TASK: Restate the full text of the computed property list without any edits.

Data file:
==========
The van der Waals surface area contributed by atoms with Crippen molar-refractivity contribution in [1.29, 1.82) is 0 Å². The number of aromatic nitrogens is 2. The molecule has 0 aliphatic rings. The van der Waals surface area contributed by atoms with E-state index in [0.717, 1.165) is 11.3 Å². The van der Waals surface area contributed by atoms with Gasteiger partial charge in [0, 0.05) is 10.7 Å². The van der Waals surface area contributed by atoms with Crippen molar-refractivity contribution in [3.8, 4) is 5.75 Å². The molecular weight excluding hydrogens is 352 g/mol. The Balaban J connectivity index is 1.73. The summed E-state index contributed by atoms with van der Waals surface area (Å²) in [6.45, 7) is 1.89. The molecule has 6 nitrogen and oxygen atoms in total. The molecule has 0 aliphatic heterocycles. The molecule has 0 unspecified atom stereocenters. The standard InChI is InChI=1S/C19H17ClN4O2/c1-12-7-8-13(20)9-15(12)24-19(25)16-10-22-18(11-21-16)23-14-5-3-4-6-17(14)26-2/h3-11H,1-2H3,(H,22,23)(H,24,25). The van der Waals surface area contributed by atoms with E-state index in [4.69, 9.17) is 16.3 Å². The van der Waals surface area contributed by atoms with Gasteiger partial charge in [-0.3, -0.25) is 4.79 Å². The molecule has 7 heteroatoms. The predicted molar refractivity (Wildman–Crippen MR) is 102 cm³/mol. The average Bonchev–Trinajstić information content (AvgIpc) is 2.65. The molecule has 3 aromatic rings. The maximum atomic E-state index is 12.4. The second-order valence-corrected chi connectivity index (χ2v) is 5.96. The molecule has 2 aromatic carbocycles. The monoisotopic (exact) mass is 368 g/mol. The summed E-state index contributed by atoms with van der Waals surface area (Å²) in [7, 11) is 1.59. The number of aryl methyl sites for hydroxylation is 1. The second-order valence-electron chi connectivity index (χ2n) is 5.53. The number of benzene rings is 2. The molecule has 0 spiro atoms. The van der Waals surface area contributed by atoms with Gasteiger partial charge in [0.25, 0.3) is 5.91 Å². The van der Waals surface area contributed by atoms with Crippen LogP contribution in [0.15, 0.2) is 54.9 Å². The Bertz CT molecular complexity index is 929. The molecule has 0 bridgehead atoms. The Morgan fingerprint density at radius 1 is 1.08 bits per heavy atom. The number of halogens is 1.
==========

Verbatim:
The van der Waals surface area contributed by atoms with Crippen molar-refractivity contribution in [1.29, 1.82) is 0 Å². The number of aromatic nitrogens is 2. The molecule has 0 aliphatic rings. The van der Waals surface area contributed by atoms with E-state index in [0.717, 1.165) is 11.3 Å². The van der Waals surface area contributed by atoms with Gasteiger partial charge in [0, 0.05) is 10.7 Å². The van der Waals surface area contributed by atoms with Crippen molar-refractivity contribution in [3.8, 4) is 5.75 Å². The molecular weight excluding hydrogens is 352 g/mol. The Balaban J connectivity index is 1.73. The summed E-state index contributed by atoms with van der Waals surface area (Å²) in [6.45, 7) is 1.89. The molecule has 6 nitrogen and oxygen atoms in total. The molecule has 0 aliphatic heterocycles. The molecule has 0 unspecified atom stereocenters. The standard InChI is InChI=1S/C19H17ClN4O2/c1-12-7-8-13(20)9-15(12)24-19(25)16-10-22-18(11-21-16)23-14-5-3-4-6-17(14)26-2/h3-11H,1-2H3,(H,22,23)(H,24,25). The van der Waals surface area contributed by atoms with E-state index in [4.69, 9.17) is 16.3 Å². The van der Waals surface area contributed by atoms with Gasteiger partial charge in [-0.3, -0.25) is 4.79 Å². The molecule has 7 heteroatoms. The predicted molar refractivity (Wildman–Crippen MR) is 102 cm³/mol. The average Bonchev–Trinajstić information content (AvgIpc) is 2.65. The molecule has 3 aromatic rings. The maximum atomic E-state index is 12.4. The second-order valence-corrected chi connectivity index (χ2v) is 5.96. The molecule has 2 aromatic carbocycles. The monoisotopic (exact) mass is 368 g/mol. The summed E-state index contributed by atoms with van der Waals surface area (Å²) in [7, 11) is 1.59. The number of aryl methyl sites for hydroxylation is 1. The second-order valence-electron chi connectivity index (χ2n) is 5.53. The number of benzene rings is 2. The molecule has 0 spiro atoms. The van der Waals surface area contributed by atoms with Gasteiger partial charge in [0.25, 0.3) is 5.91 Å². The van der Waals surface area contributed by atoms with Crippen LogP contribution in [0.15, 0.2) is 54.9 Å². The Bertz CT molecular complexity index is 929. The molecule has 0 bridgehead atoms. The Morgan fingerprint density at radius 1 is 1.08 bits per heavy atom. The number of halogens is 1.